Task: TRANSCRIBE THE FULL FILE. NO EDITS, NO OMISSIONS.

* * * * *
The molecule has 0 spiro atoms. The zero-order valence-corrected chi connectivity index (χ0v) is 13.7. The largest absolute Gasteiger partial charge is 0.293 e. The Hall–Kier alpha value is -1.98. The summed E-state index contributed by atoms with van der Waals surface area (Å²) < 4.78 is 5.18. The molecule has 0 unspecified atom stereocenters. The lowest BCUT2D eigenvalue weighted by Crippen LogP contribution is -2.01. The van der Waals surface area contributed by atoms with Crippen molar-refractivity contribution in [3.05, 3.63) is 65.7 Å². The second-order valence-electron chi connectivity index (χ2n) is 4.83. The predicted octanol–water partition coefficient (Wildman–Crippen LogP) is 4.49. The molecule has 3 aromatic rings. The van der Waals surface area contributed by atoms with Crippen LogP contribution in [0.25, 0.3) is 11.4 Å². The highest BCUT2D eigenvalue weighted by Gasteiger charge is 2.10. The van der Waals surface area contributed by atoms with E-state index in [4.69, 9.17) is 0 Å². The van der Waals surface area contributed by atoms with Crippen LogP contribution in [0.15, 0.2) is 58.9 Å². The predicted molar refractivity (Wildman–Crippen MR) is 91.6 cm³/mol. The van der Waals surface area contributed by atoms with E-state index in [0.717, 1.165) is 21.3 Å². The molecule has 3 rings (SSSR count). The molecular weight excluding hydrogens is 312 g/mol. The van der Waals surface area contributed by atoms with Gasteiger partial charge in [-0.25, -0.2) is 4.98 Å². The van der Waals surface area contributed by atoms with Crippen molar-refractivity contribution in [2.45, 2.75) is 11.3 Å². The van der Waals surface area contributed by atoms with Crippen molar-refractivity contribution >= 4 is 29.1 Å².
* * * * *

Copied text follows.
The molecule has 0 spiro atoms. The zero-order valence-corrected chi connectivity index (χ0v) is 13.7. The largest absolute Gasteiger partial charge is 0.293 e. The Hall–Kier alpha value is -1.98. The summed E-state index contributed by atoms with van der Waals surface area (Å²) < 4.78 is 5.18. The molecule has 0 unspecified atom stereocenters. The lowest BCUT2D eigenvalue weighted by Crippen LogP contribution is -2.01. The van der Waals surface area contributed by atoms with Crippen molar-refractivity contribution in [3.05, 3.63) is 65.7 Å². The second-order valence-electron chi connectivity index (χ2n) is 4.83. The predicted octanol–water partition coefficient (Wildman–Crippen LogP) is 4.49. The molecule has 3 aromatic rings. The van der Waals surface area contributed by atoms with Crippen LogP contribution in [0.25, 0.3) is 11.4 Å². The highest BCUT2D eigenvalue weighted by Gasteiger charge is 2.10. The van der Waals surface area contributed by atoms with E-state index in [4.69, 9.17) is 0 Å². The van der Waals surface area contributed by atoms with Crippen LogP contribution in [0.15, 0.2) is 58.9 Å². The predicted molar refractivity (Wildman–Crippen MR) is 91.6 cm³/mol. The van der Waals surface area contributed by atoms with E-state index in [0.717, 1.165) is 21.3 Å². The molecule has 3 rings (SSSR count). The molecular weight excluding hydrogens is 312 g/mol. The van der Waals surface area contributed by atoms with Gasteiger partial charge in [-0.25, -0.2) is 4.98 Å². The van der Waals surface area contributed by atoms with Crippen molar-refractivity contribution in [2.45, 2.75) is 11.3 Å². The van der Waals surface area contributed by atoms with Crippen molar-refractivity contribution >= 4 is 29.1 Å².